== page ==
December 25, 2015

Star Trek: The Next Generation: "The Drumhead"

It's 29 April 1991, and time for more Star Trek: The Next Generation.

When a Klingon scientist is caught selling the Enterprise's schematics to the Romulan Empire, and the ship's warp drive appears to have been sabotaged, an investigation is immediately launched to root out any traitors or collaborators. Retired Admiral Norah Satie (Jean Simmons) is assigned to lead the investigation, but soon Captain Picard (Patrick Stewart) finds himself questioning her methods.

"The Drumhead" is a bottle show, where a production saves money already pegged for more expensive episodes by shooting with a small guest cast on pre-existing sets. They're fairly easy to spot in Star Trek: they're the ones set entirely on the Enterprise with no away missions, and by and large scenes in one room of people talking. They can be awful, particularly when they're made as the dreaded clips show (see "Shades of Gray" in Season 2), but they can also be remarkable. Thankfully "The Drumhead" is one of the best ones.

The episode is basically an allegory of McCarthyism, with Admiral Satie's initial investigation slowly expanding its scope from one Klingon and a potential saboteur into a ship-wide inquisition to root out anybody working against the Federation's interests. What makes the episode work is how smoothly the descent from authentic investigation to paranoid witch hunt is undertaken. It's achieved in a couple of ways. For one thing, Satie initially seems quite reasonable and pleasant. She's an elderly, smiling woman, full of stories and exuding an almost-stereotypical old wisdom. Jean Simmons plays the part beautifully, which is hardly a surprise; at the time this episode was produced she was a veritable screen legend and easily one of the highest-profile guest stars Star Trek had or would ever manage. As the episode goes on, so Satie grows gradually sharper and harder. It happens gradually at first, and it's easy to go along with her investigations because the episode seems like there really is a conspiracy onboard the Enterprise.

The other way the episode tricks us into initially siding with the McCarthyists is by putting Worf temporarily onto Satie's team. It's a logical move, since he's the Enterprise's security chief, and a Romulan plot ties into Worf's ongoing character arc very well.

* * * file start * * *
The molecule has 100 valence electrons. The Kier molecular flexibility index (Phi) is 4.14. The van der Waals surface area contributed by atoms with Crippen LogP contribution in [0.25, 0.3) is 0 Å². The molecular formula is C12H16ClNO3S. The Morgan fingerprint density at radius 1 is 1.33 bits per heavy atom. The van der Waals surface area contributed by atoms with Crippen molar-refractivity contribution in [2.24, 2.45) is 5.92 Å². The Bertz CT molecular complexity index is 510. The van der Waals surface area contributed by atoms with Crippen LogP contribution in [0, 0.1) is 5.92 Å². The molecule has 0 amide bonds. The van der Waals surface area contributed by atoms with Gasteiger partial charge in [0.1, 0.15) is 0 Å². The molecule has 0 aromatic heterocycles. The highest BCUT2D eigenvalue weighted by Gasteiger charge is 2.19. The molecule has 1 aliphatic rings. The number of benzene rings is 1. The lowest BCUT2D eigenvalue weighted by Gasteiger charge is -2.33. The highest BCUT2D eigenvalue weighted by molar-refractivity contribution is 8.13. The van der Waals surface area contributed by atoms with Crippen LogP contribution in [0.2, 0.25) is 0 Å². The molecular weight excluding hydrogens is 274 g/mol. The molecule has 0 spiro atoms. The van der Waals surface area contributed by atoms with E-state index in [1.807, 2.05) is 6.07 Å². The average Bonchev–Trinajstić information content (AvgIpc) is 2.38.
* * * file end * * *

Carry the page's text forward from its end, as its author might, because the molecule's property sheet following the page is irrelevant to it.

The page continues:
Then it is revealed that the apparent sabotage was really just a freak accident. There is no conspiracy on the Enterprise - just a Klingon exchange officer selling secrets to the Romulans. At that point though, the interrogations have already begun. The rumours are spreading. A junior medical officer is discovered to have hidden his Romulan heritage on his Starfleet entrance documents. When Picard finally steps in to end the charade at the episode's third act, he becomes the target of Satie's investigation and is compelled to take the stand and be interrogated himself.

There is a pretty foolproof rule for making a quality episode of Star Trek: The Next Generation, and that is to put Patrick Stewart and a quality guest actor into a room together and have them argue with one another. It's precisely what happens here, with Stewart and Simmons trading back and forth until one of them finally has a victory. It is very simple and very effective drama, and it doesn't even require spaceships, or away missions, or a surfeit of bumpy-headed aliens. It's simply good drama.

15 good episodes out of 21 gives Season 4 a quality ratio of 71 per cent. It seems that season by season The Next Generation just keeps getting better.


  1. This is actually my favorite episode of Next Gen. That third act is stonkingly good.

    1. It's damn good stuff. I think my personal favourite is probably "Darmok".

    2. Yeah, I love Darmok as well. But the acting display in Drumhead really left an impression on my formative late teens, early 20s mind.


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